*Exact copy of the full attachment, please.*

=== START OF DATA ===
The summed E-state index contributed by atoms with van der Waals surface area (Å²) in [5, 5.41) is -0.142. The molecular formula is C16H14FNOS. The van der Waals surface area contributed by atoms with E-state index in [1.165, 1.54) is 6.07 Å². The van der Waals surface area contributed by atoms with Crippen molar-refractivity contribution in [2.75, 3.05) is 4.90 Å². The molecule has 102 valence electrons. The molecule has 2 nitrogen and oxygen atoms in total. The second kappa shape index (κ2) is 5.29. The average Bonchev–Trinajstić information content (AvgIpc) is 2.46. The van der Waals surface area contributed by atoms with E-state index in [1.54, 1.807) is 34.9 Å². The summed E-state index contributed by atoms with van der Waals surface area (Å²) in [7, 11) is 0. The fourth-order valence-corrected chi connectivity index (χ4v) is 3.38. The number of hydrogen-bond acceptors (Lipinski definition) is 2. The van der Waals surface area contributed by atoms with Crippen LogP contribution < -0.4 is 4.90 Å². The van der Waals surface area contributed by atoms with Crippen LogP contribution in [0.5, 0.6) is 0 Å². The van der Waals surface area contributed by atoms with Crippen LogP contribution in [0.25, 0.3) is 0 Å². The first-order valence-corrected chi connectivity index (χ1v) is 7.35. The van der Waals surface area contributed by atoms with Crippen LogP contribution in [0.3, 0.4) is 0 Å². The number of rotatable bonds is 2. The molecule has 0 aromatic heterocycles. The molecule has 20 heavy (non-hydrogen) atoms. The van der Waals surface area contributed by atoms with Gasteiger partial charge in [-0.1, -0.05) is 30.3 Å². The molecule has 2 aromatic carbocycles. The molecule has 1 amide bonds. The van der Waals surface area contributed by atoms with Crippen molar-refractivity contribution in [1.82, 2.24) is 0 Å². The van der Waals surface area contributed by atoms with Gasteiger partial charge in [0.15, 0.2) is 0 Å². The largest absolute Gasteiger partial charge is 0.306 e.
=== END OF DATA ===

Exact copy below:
The summed E-state index contributed by atoms with van der Waals surface area (Å²) in [5, 5.41) is -0.142. The molecular formula is C16H14FNOS. The van der Waals surface area contributed by atoms with E-state index in [1.165, 1.54) is 6.07 Å². The van der Waals surface area contributed by atoms with Crippen molar-refractivity contribution in [2.75, 3.05) is 4.90 Å². The molecule has 102 valence electrons. The molecule has 2 nitrogen and oxygen atoms in total. The second kappa shape index (κ2) is 5.29. The average Bonchev–Trinajstić information content (AvgIpc) is 2.46. The van der Waals surface area contributed by atoms with E-state index in [1.54, 1.807) is 34.9 Å². The summed E-state index contributed by atoms with van der Waals surface area (Å²) in [7, 11) is 0. The fourth-order valence-corrected chi connectivity index (χ4v) is 3.38. The number of hydrogen-bond acceptors (Lipinski definition) is 2. The van der Waals surface area contributed by atoms with Crippen LogP contribution < -0.4 is 4.90 Å². The van der Waals surface area contributed by atoms with Crippen LogP contribution in [0.5, 0.6) is 0 Å². The van der Waals surface area contributed by atoms with Crippen LogP contribution in [0.25, 0.3) is 0 Å². The first-order valence-corrected chi connectivity index (χ1v) is 7.35. The van der Waals surface area contributed by atoms with Crippen LogP contribution in [0.3, 0.4) is 0 Å². The number of rotatable bonds is 2. The molecule has 0 aromatic heterocycles. The molecule has 20 heavy (non-hydrogen) atoms. The van der Waals surface area contributed by atoms with Gasteiger partial charge in [-0.1, -0.05) is 30.3 Å². The molecule has 2 aromatic carbocycles. The molecule has 1 amide bonds. The van der Waals surface area contributed by atoms with Crippen molar-refractivity contribution in [1.82, 2.24) is 0 Å². The van der Waals surface area contributed by atoms with Gasteiger partial charge in [0.15, 0.2) is 0 Å². The largest absolute Gasteiger partial charge is 0.306 e.